US 20070211789 A1
A base station employing a CDMA technique comprising the steps of combining a plurality of spread spectrum data signals into a combined signal having a fluctuating power level corresponding to the data signals; modulating the combined signal to produce an RF signal; measuring average power of the combined signal over a selected time period; adaptively limiting the combined signal power to a calculated level based at least in part on the measured power; and transmitting the RF signal.
1. A base station comprising:
a plurality of mixers configured to mix a plurality of data signals with different code sequences;
a combiner configured to combine the plurality of mixed data signals to produce a combined signal;
an adjustable signal limiter configured to produce a limited signal wherein the adjustable signal limiter is coupled to the output of the combiner;
a mixer configured to modulate the limited signal up to radio frequency (RF);
an amplifier configured to amplify the modulated limited signal to a predetermined power level to produce an amplified signal; and
an antenna configured to radiate the amplified signal.
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6. The base station according to
a power measurement device configured to determine the average of the square of the magnitude of the transmitted signal over a predetermined time period; and
a processor configured to determine a proper clipping level.
7. The base station according to
8. The base station according to
9. The base station according to
10. The base station according to
11. The base station according to
12. The base station according to
13. The base station according to
a power measurement device configured to approximate the variance of the transmitted signal over a predetermined time period; and
a processor configured to determine the square root of the transmitted signal as the standard deviation.
14. The base station according to
15. The base station according to
16. The base station according to
17. The base station according to
This application is a continuation of U.S. patent application Ser. No. 10/090,401 filed Mar. 4, 2002, which is a continuation of U.S. patent application Ser. No. 09/386,876, filed Aug. 31, 1999, now U.S. Pat. No. 6,434,135, issued Aug. 13, 2002, which are incorporated by reference as if fully set forth.
This invention generally relates to spread spectrum code division multiple access (CDMA) communication systems. More particularly, the present invention relates to a system and method for adaptively limiting forward and reverse link transmission power within CDMA communication systems.
Wireless communication systems using spread spectrum modulation techniques represent the state of the art in digital communications and are increasing in popularity. In code division multiple access (CDMA) systems, data is transmitted using a wide bandwidth (spread spectrum) by modulating the data with a pseudo random chip code sequence. The advantage gained is that CDMA systems are more resistant to signal distortion and interfering frequencies in the transmission channel than communication systems using other multiple access techniques such as time division multiple access (TDMA) or frequency division multiple access (FDMA).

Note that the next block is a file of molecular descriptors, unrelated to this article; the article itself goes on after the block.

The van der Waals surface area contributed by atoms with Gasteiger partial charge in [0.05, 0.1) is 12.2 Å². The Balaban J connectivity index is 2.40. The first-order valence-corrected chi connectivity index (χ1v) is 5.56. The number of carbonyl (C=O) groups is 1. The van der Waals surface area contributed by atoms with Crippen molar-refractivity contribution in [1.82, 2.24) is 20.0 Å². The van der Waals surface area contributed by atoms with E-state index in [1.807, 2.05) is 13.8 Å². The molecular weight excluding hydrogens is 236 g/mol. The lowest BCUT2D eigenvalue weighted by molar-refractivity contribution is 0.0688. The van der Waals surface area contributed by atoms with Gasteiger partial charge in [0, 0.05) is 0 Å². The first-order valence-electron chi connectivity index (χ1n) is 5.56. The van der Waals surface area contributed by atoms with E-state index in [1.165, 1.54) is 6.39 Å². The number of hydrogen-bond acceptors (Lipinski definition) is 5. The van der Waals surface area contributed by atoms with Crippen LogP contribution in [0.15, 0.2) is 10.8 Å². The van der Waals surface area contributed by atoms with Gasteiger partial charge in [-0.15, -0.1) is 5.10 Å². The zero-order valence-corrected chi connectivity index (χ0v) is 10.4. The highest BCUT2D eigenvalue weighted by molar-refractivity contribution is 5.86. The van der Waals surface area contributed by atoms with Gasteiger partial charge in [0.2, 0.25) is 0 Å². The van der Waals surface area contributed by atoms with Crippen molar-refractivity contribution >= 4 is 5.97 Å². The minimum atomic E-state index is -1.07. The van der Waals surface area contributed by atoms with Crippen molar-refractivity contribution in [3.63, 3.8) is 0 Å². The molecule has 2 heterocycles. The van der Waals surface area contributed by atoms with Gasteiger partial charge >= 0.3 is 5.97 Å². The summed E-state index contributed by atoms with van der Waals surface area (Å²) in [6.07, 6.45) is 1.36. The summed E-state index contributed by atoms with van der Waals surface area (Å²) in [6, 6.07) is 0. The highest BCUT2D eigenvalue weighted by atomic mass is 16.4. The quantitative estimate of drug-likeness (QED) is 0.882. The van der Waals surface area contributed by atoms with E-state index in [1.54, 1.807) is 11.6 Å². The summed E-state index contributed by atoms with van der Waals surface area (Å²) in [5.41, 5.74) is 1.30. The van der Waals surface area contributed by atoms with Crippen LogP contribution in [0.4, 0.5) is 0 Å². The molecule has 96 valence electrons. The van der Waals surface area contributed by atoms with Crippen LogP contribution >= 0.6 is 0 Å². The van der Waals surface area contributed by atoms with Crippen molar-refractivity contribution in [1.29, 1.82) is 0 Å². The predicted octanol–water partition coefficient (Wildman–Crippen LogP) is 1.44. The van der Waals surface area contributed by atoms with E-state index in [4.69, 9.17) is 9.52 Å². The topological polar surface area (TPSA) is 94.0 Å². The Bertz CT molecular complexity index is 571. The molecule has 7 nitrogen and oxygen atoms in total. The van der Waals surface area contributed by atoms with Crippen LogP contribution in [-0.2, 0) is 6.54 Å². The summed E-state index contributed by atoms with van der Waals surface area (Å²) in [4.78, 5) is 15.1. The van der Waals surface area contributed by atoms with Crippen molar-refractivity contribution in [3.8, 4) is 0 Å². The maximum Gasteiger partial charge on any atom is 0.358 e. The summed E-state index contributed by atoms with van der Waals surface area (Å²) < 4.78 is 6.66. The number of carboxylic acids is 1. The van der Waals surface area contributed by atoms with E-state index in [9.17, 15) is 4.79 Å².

One indicator used to measure the performance of a communication system is the signal-to-noise ratio (SNR). At the receiver, the magnitude of the desired received signal is compared to the magnitude of the received noise. The data within a transmitted signal received with a high SNR is readily recovered at the receiver. A low SNR leads to loss of data.
A prior art CDMA communication system is shown in
For timing synchronization with a receiver 26, an unmodulated pilot signal is used. The pilot signal allows respective receivers 26 to synchronize with a given transmitter 24, allowing despreading of a traffic signal at the receiver 26. In a typical CDMA system, each base station 20 1, 20 2 . . . 20 N sends a unique global pilot signal received by all subscriber units 22 1, 22 2 . . . 22 N within communicating range to synchronize forward link transmissions. Conversely, in some CDMA systems for example in the B-CDMA™ air interface each subscriber unit 22 1, 22 2 . . . 22 N transmits a unique assigned pilot signal to synchronize reverse link transmissions.
Most CDMA systems use some form of adaptive power control. In a CDMA system, many signals share the same bandwidth. When a subscriber unit 22 1, 22 2 . . . 22 N or base station 20 1, 20 2 . . . 20 N is receiving a specific signal, all the other signals within the same bandwidth are noiselike in relation to the specific signal. Increasing the power level of one signal degrades all other signals within the same bandwidth. However, reducing TLP too far results in undesirable SNRs at the receivers 26. To maintain a desired SNR at the minimum transmission power level, adaptive power control is used.